Thursday, December 22, 2011

Robert the Bruce

Well, here we are again, the hard working Republican members of the of the House Payroll Tax and Unemployment Benefits Extension Committee, just sitting around and waiting to negotiate. And as I look around me, I can't help but notice that there don't seem to be any Democrat representatives present. Am I correct about that, young Eric?
I don't know, let me check... No, I don't believe there are. And you know, I don't believe that the Senate has reconvened either, even though we asked them nicely to do so.
And that's a real shame, too, because two days ago we voted 229-193 in favor of approving my resolution on the Senate two month extension of payroll tax cuts and unemployment benefits.
We sure did. I remember it as though it were yesterday.
But it wasn't. It was the day before yesterday. Now the good news is that our Republican members got to vote yay rather than nay, so that's a positive thing, one that hopefully will bamboozle much of the public. Now I'll be glad to take a couple questions.
I hate to tell you this, Mister Speaker, but I'm pretty sure that all of the reporters got bored and left.
In that case, I've got a question You know, voting yay on your resolution meant casting a nay on even bringing up the Senate bill. It's an interesting parliamentary move, bit I'm afraid I'm largely unbamboozled. Am I missing something?
No, Renee, you're not. That being said, you are a very hard woman to bamboozle. It's just that a short extension in  benefits doesn't help anyone except perhaps for those who might directly benefit from it. It certainly doesn't help the job creators. Like I've said repeatedly, a two month extension is simply kicking the can down the road.
So I guess a one year extension is kicking the can through the goalpost. Maybe Representative Ellmers isn't bamboozled, but I am. Just ten days ago you were telling us to vote against any extension.
It's hard to explain things to a bamboozled man, Dave. I hate to be the bearer of bad news, but you've got to admit that I have the right countenance for it. The fact is, there are rapidly changing realities.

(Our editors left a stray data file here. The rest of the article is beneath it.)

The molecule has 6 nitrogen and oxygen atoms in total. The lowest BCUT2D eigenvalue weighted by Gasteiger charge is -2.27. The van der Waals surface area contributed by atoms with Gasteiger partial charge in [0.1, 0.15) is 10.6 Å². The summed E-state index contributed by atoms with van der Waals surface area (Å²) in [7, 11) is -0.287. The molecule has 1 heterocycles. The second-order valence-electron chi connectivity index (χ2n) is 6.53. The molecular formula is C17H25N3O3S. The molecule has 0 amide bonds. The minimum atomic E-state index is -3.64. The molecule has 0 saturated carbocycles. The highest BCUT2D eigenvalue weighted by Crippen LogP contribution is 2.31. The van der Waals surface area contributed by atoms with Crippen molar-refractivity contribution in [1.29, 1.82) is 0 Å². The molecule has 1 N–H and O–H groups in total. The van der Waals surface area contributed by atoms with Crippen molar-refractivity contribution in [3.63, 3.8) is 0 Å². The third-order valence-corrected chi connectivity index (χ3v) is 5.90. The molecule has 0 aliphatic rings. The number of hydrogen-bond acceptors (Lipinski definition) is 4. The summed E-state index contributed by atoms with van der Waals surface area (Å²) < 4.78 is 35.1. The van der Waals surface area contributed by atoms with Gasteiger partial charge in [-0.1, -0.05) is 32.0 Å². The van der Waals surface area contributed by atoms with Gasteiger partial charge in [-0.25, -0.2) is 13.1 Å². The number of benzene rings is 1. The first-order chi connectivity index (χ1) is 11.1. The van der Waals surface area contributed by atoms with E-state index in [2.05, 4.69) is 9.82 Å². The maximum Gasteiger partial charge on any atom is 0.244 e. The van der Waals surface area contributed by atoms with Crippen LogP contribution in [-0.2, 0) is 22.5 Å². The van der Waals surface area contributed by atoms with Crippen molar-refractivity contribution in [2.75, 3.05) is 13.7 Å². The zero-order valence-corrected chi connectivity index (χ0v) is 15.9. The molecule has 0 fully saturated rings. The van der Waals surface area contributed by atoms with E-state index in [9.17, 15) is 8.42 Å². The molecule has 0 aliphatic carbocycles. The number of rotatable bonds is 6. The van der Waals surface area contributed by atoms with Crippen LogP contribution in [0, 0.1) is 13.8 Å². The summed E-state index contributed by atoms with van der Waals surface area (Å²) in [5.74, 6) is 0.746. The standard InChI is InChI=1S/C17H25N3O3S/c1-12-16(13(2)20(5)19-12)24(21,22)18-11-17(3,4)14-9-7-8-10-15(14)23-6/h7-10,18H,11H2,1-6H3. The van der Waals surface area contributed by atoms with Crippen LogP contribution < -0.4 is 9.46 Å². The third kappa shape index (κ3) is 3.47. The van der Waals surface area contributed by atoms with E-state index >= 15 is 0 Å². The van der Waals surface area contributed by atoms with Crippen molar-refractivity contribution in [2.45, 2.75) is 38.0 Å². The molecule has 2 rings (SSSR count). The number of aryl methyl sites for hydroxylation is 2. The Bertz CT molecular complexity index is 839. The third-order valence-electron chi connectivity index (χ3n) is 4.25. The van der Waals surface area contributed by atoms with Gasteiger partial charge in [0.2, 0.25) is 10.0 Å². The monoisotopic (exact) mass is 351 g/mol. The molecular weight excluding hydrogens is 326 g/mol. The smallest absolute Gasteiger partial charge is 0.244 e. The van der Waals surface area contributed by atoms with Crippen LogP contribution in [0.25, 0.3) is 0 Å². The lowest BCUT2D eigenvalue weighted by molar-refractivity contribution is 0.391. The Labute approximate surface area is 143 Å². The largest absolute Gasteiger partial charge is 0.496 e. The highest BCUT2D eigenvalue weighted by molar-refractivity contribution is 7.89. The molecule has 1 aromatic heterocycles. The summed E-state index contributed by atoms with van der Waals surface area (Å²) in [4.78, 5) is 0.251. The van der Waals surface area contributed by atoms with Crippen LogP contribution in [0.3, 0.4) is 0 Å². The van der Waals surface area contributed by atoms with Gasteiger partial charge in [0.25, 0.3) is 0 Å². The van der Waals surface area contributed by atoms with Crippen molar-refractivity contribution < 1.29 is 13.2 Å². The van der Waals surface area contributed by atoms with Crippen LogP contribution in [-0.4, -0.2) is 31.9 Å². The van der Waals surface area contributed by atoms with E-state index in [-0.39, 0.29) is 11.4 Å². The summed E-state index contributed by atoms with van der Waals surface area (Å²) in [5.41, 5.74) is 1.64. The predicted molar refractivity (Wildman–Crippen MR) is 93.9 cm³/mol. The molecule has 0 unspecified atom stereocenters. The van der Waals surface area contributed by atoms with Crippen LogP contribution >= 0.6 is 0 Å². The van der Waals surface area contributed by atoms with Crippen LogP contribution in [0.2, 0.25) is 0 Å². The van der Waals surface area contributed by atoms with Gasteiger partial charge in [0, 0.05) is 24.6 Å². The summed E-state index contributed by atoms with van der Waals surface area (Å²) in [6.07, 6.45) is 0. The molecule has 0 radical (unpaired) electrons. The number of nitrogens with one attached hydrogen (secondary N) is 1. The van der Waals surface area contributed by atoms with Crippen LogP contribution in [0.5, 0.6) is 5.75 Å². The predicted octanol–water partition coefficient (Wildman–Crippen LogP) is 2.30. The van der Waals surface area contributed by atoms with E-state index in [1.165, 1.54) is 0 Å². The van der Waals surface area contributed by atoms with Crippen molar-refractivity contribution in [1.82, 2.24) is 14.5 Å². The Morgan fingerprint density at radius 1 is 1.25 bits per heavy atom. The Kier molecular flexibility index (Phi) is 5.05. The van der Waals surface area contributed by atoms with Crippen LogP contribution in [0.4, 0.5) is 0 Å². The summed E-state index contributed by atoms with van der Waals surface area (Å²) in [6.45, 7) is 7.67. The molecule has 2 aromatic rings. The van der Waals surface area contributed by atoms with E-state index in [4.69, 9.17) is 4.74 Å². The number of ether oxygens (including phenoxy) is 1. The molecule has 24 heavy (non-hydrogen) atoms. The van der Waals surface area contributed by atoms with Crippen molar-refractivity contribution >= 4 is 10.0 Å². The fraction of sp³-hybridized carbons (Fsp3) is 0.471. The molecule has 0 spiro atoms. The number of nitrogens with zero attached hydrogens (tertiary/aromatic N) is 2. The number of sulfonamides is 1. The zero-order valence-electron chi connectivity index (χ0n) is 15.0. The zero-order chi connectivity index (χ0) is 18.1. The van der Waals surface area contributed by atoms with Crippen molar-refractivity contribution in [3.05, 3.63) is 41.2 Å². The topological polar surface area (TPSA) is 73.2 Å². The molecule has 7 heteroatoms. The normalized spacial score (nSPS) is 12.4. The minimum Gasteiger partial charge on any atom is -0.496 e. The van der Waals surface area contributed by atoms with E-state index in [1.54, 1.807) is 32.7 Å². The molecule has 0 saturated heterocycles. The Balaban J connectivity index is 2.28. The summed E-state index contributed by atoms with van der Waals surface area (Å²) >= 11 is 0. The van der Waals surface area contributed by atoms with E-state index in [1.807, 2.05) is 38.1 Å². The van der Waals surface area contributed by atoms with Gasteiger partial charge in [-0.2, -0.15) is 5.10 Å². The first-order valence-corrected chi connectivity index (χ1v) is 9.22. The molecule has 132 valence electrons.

Rapidly changing realities? What the hell is that supposed to mean? You're really in over your head, aren't you?
Don't listen to Camp, Mister Speaker, the man admits to being bamboozled. Just remember what we told you on Tuesday. This is a Braveheart moment and you are our William Wallace.
Funny you should mention that, young Eric. You know, I had never seen that movie before, so I just had this vague notion of William Wallace as some sort of mythic figure.
No, he's not mythical. Mel Gibson is a real person.
That's quite true, Renee, but the character Mel Gibson plays does not in any way achieve victory.
Okay, it's obviously true that Robert the Bruce comes out on top in the end, but I think you could rightly say that William Wallace achieved a certain moral victory.
Well, yes, but you might have noticed that he gets hung, then cut down while still alive. Then they gut him, behead him, and finish up by drawing and quartering his dead body.
That's kind of a noble death. In a way.
No it's not, Dave. And to make matters worse, it's all in slow motion. Much the way this whole past year has been.
So what about it, Mister Speaker? Are you going to be our William Wallace?
Not willingly, Cantor, but I seem to have been cornered into it. And I know that you're just dreaming of me going down in flames.
Moi? Je me tiens accusé?
And then when I'm defeated, you believe that you will be our William Wallace.
No way, Boehner. I'm pretty content with being our Robert the Bruce.

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